Houston expert analyzes women's role, challenges in the energy industry

guest column

The Women in Energy Global Study is an annual guide that delivers insights on how to retain female talent in a challenging world. It’s a critical roadmap for business leaders, managers, recruiters, and diversity and inclusion professionals to what women want, need, and can offer in the global energy workplace.

The report dives into the data to reveal the nature and aspirations of the female energy workforce. It explores the kids of jobs women are doing and the level of seniority that they are reaching, the career issues they face, what motivates them to contribute their skills to the energy transition and what they need to truly thrive.

The energy transition was a strong thread running through this year’s global survey with a commitment to Net Zero being the stand-out factor that attracts women to a company. Respondents came from an even greater variety of sectors and roles both within and outside the energy industry, reflecting the growing richness and complexity of energy today and the exciting new opportunities it offers.

This year's results showed that oil and gas is the largest employer of women, followed by renewables, and most respondents have reached middle-management level in their career. However, there are still more women than men at the bottom and more men at the top. Women are more likely to be in project management, while men are more likely to be in engineering, and only 6 percent of field services roles are held by women.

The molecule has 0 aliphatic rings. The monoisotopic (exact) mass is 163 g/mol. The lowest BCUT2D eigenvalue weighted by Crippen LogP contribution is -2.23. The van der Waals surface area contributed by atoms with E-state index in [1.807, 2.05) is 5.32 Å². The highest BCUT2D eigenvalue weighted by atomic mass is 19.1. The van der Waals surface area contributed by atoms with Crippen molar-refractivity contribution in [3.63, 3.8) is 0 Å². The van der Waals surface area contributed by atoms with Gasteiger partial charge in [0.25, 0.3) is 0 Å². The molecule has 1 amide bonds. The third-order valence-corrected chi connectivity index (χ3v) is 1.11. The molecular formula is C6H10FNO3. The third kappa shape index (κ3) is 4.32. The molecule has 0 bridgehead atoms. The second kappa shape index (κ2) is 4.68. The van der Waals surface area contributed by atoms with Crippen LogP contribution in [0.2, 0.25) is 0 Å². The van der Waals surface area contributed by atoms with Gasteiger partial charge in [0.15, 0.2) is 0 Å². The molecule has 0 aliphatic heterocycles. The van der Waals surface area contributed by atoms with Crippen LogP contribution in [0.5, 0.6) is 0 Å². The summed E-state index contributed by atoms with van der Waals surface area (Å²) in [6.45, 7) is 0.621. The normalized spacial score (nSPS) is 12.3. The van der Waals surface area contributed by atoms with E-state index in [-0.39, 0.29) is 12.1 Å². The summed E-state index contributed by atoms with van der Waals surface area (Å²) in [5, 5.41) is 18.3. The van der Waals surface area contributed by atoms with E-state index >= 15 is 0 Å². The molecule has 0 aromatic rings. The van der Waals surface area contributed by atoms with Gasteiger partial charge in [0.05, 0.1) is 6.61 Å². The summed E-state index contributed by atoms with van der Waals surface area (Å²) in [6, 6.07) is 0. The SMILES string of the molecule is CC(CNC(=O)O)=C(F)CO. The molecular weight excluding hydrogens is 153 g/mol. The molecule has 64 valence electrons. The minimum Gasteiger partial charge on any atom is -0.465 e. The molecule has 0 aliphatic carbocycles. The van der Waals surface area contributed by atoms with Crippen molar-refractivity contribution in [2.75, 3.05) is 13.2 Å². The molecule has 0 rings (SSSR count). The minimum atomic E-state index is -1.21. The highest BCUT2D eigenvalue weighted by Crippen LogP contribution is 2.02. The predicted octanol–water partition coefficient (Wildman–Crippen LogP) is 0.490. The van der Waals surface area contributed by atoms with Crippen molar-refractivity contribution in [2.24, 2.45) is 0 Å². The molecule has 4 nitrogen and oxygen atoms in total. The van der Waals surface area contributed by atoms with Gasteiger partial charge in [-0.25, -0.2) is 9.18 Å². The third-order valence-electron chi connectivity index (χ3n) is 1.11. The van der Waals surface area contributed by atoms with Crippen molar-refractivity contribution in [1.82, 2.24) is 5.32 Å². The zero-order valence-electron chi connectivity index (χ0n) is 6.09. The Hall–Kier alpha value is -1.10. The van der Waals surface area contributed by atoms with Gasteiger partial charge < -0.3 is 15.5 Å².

Work-life interface and flexibility

Employers appear to be rolling back some of the flexible working policies introduced during the COVID-19 pandemic yet offering options for where and when work is an important value proposition for any company wanting to attract and retain talent.

The good news is that most men and women feel they now have a good work life balance, a positive shift from last year when most said they didn't. Women said that better flexible working would make the most difference to work-life balance.

Attracting and developing diverse talent and helping women thrive